You got your boat and, from the moment you pulled away from the dealership, it’s attained a certain speed. But if you’ve got a craving for more, you’re going to try to make it go faster, perform better and run more efficiently. OK, you just want to go faster. But after searching the Internet for possible modifications, you wound up as confused as Justin Bieber’s image consultant. That’s where we come in.
Here are five ways to boost speed and performance. Blueprinting focuses on the hull and, in high-performance applications, the drives. The easiest upgrade might be changing the prop or having it fine-tuned. For the engine, you can have the electronic control module (ECM) reflashed or you can add a supercharger. Finally, outboard enthusiasts might consider installing a jack plate. Read on and learn about the pros and cons of going after higher speeds.
Speed Gain: 2-4 mph
Cost Per MPH Gained: $375
Bottom Line: A modest increase without touching the engines
If you are wary of making modifications to your engine, consider having your boat’s bottom “blueprinted.” Many enthusiasts believe blueprinting involves literally creating a blueprint. Actually, it’s a process of restoring the bottom to its original specifications.
“Any boat can benefit from it, but the faster you go, the more you accentuate it,” said Craig Wilson, president of Wilson Custom Marine in Stuart, Florida, the blueprinting leader of the go-fast world. Wilson Custom Marine fine-tunes bottoms of performance boats and also blueprints sterndrives with acclaimed results.
Mass-produced boats such as runabouts and cruisers in the 25- to 30-foot range can have myriad imperfections, including too much hook or rocker in the bottom or flaws in the strakes or chines. These could be the results of imperfections in the mold from which the boat was constructed or the result of a boat being stored in the off-season on too short a trailer. When a boat has a hook in the running surface, that means the aft section of the bottom angles down. It acts like a giant trim tab, forcing down the bow, hampering lift and scrubbing speed. The only way to combat hook is with excessive drive trim, and then you’re losing performance because the propeller thrust is angled more up than horizontal. The best way to check your boat’s bottom for a hook is with a straight edge at the transom. When a fiberglass repair shop removes the hook, it will free up the boat and let it ride on its intended lines, increasing top speed and improving all-around performance.
Rocker is the opposite of hook. When a bottom has too much rocker, its aft sections round up and, in the extreme, would look like half a football when viewed from the side. The boat rides bow-high and you can’t use the positive trim you’d normally apply to lift the hull and reduce wetted bottom surface. Blueprinting would remove the rocker and help the boat ride on its lines.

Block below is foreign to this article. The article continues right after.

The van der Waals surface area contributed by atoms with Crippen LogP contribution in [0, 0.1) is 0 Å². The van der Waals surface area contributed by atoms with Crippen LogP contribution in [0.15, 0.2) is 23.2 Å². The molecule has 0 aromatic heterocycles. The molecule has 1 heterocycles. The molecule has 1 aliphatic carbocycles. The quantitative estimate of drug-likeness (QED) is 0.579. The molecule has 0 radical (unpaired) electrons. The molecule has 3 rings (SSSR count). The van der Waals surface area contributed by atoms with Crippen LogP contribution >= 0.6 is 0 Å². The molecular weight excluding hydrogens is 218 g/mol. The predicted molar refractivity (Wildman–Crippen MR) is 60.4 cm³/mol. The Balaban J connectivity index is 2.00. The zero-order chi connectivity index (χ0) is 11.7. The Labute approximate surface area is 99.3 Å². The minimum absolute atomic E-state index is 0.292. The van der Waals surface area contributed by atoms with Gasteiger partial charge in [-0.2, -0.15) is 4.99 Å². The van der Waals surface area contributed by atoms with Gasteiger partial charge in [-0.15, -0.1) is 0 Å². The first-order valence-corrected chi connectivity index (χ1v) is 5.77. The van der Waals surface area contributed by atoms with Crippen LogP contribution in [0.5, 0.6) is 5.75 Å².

Wilson said that his company could take a 55 mph runabout and have it running close to 60 mph after blueprinting the bottom. Wilson Custom Marine also blueprints drives, including the Mercury Racing Sport Master lower unit for Bravo One drives and NXT, SSM and M8 drives. The service ($3,000 for a pair of Bravo One Sport Masters) custom-matches the drives to each other and to the boat, eliminating flaws that affect how water runs off the drives. On high-performance boats, the process has delivered up to 10 mph increases in top speed. Once the drives are refined, Wilson Custom Marine offers a ceramic coating that will keep the drive finish clean for two years for $250 per drive.
Cost: $6,799.99 (Black Whipple charger for a MerCruiser 350 Mag MPI; $7,299.99 for polished.)
Speed Gain: 10+ mph
Cost Per MPH Gained: $679.99
Bottom Line: A big investment that will yield big gains
For the most substantial power gains, bolt a supercharger to your boat’s engine. You will void the warranty and reliability could be compromised, but you’ll be going a lot faster. Whipple Industries says a MerCruiser 350 Mag MPI can achieve up to a 50 percent horsepower gain, taking power output from 300 hp to more than 400. On a MerCruiser 496 Mag HO, a Whipple supercharger increased horsepower output from 425 hp to a maximum of 657.1, according to a dynamometer readout on whipplesuperchargers.com.
Driven off the engine’s crankshaft with a pulley, a Whipplecharger compresses the fuel and air mixture before it enters the cylinders. When more air and fuel pack into the cylinders before the pistons compress the mixture, the resulting explosion is more violent, creating more power.
The Whipple kit comes with a recalibrated ECM to control idle, fuel, spark and knock and all the components required to complete the installation. The supercharger will not increase height requirements in the engine compartment and needs only two inches extra of forward space. It does not come with the kit, but Whipple recommends you also upgrade your engine with a medium-duty oil cooler.